At Family Promise, desperate times call for creative measures.
The COVID-19 crisis has been a proving ground for Family Promise Affiliates, volunteers, and partners across the country as service providers resort to unique and creative measures that ensure vulnerable families to continue to receive the support they need while working to regain independence.
Over the next several weeks we’ll be highlighting the unique ways Affiliates are serving families battling homelessness during this challenging time.
At first, it was seven dollars.
In February, just seven dollars short of her monthly rent, Natilie and her two young children were evicted from their home. They eventually found help at Family Promise of Laurens County, SC, which had just opened its doors the previous month thanks to a partnership with Belk department stores that supports developing Family Promise Affiliates in the Southeast. One of Natilie’s first priorities was preventing her daughter, who was in first grade, from having to switch schools.
In 1987, Congress passed the McKinney-Vento Homeless Assistance Act, part of which is intended to guarantee continuity in education for children experiencing homelessness. If a child must relocate due to a housing crisis, the school is expected to provide transportation to keep the student enrolled in the district. Family Promise of Laurens County was located in a different district, and the school refused to provide accommodations for Natilie’s daughter if the family sheltered there.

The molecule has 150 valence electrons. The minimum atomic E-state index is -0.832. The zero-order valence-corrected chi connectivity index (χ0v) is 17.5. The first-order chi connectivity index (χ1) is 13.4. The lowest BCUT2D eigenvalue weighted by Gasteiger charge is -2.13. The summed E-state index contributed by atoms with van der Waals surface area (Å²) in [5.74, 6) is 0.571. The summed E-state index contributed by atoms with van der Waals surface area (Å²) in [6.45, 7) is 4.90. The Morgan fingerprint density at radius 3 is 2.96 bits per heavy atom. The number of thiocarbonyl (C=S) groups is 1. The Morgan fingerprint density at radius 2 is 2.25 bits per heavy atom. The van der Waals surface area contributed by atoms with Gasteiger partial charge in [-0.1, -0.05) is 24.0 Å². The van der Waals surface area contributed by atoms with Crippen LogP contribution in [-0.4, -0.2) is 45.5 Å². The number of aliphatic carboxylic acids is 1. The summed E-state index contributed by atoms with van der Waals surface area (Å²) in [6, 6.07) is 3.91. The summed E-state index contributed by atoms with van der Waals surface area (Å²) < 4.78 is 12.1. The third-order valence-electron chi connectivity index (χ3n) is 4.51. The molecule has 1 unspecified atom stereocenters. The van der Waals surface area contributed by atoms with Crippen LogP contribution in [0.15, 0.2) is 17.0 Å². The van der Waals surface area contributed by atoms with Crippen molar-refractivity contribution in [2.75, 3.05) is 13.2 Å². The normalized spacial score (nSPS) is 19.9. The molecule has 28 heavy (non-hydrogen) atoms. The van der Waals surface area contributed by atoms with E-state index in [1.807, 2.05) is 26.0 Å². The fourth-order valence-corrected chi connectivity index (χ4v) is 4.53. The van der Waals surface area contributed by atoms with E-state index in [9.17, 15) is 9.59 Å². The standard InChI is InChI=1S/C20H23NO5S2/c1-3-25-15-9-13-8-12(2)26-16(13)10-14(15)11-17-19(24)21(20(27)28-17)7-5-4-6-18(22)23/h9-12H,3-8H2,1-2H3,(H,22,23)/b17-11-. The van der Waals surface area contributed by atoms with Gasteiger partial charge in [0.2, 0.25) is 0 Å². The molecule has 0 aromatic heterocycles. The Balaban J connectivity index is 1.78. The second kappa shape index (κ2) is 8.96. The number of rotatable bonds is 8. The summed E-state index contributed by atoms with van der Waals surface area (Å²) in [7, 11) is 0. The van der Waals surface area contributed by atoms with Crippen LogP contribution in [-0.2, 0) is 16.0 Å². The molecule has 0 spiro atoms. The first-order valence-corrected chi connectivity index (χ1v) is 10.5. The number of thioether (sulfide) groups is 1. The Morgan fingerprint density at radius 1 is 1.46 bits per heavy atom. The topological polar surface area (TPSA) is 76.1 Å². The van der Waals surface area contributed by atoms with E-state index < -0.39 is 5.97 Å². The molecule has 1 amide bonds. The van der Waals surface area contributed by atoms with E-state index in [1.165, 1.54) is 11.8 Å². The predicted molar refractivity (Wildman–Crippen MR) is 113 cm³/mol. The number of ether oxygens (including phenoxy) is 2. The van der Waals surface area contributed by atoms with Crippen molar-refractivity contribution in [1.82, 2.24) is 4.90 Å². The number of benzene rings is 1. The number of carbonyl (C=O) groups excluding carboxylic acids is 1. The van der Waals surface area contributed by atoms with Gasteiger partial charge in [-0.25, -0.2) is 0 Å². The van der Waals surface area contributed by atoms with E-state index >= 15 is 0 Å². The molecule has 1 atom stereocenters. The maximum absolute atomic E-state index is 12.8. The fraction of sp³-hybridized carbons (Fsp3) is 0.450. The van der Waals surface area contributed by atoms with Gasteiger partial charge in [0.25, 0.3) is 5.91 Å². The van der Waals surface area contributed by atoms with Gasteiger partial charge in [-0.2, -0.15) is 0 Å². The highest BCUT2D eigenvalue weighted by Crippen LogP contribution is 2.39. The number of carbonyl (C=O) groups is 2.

“Unfortunately, McKinney-Vento leaves too much room for interpretation,” says Naomi Broadway, the Affiliate’s executive director. “The way it’s designed, schools can define for themselves what’s considered a ‘reasonable’ distance to extend jurisdiction for these students.”
The school, in a rural area of South Carolina, deemed the 23 miles “beyond its jurisdiction.”
Just then the COVID-19 health pandemic hit, schools closed, and school jurisdiction was no longer an issue. With that dilemma resolved, Family Promise helped Natilie start thinking about goals.
“Over time we noticed how she talked about things differently, as if they were going to happen, not like she was just imagining possibilities,” says Broadway. “She talked about getting her driver’s license, her GED, finding a job, working on mental and physical health issues, bonding with her kids – looking at her life holistically. I think it was the first time in a while, if not ever, that she imagined a different life was possible, that she didn’t have to live on the edge of desperate poverty.”
Despite the health pandemic, Natilie has been motivated to achieve stability. With debt and an eviction on her record, not to mention the interruption of most business operations, finding housing was a challenge, but Family Promise managed to get the family into their own home within weeks. Supporters donated furniture, household supplies, and toys, as well as food and gift cards.
Natilie still receives case management remotely, working on budgeting, goal setting, and all the skills she needs to achieve lasting independence. She spends part of her quarantined days studying for her driver’s test and her high school degree and continues to set new goals. Like everyone, she and her children look forward to the day the world re-opens.